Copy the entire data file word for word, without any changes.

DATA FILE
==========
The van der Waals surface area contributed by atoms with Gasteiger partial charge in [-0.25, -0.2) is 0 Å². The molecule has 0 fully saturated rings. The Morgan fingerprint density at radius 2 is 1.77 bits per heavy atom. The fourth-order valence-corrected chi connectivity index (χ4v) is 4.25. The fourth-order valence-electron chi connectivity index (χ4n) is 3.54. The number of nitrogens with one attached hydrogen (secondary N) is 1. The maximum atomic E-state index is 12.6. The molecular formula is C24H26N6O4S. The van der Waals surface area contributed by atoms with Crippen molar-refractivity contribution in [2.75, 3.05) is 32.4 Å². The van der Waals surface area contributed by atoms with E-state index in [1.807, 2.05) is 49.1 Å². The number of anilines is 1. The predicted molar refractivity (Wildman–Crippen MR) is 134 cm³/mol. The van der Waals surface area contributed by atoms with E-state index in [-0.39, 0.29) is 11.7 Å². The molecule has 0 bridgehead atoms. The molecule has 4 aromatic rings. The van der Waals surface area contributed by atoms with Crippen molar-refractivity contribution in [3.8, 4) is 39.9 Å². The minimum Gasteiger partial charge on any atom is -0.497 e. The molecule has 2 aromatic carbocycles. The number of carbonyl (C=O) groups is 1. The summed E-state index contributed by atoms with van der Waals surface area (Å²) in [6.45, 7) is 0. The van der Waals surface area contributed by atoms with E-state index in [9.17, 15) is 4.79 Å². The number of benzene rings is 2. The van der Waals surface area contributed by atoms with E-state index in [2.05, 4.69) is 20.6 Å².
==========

The van der Waals surface area contributed by atoms with Gasteiger partial charge in [-0.25, -0.2) is 0 Å². The molecule has 0 fully saturated rings. The Morgan fingerprint density at radius 2 is 1.77 bits per heavy atom. The fourth-order valence-corrected chi connectivity index (χ4v) is 4.25. The fourth-order valence-electron chi connectivity index (χ4n) is 3.54. The number of nitrogens with one attached hydrogen (secondary N) is 1. The maximum atomic E-state index is 12.6. The molecular formula is C24H26N6O4S. The van der Waals surface area contributed by atoms with Crippen molar-refractivity contribution in [2.75, 3.05) is 32.4 Å². The van der Waals surface area contributed by atoms with E-state index in [1.807, 2.05) is 49.1 Å². The number of anilines is 1. The predicted molar refractivity (Wildman–Crippen MR) is 134 cm³/mol. The van der Waals surface area contributed by atoms with E-state index in [-0.39, 0.29) is 11.7 Å². The molecule has 0 bridgehead atoms. The molecule has 4 aromatic rings. The van der Waals surface area contributed by atoms with Crippen molar-refractivity contribution in [3.8, 4) is 39.9 Å². The minimum Gasteiger partial charge on any atom is -0.497 e. The molecule has 2 aromatic carbocycles. The number of carbonyl (C=O) groups is 1. The summed E-state index contributed by atoms with van der Waals surface area (Å²) in [6.45, 7) is 0. The van der Waals surface area contributed by atoms with E-state index in [9.17, 15) is 4.79 Å². The number of benzene rings is 2. The van der Waals surface area contributed by atoms with E-state index in [2.05, 4.69) is 20.6 Å².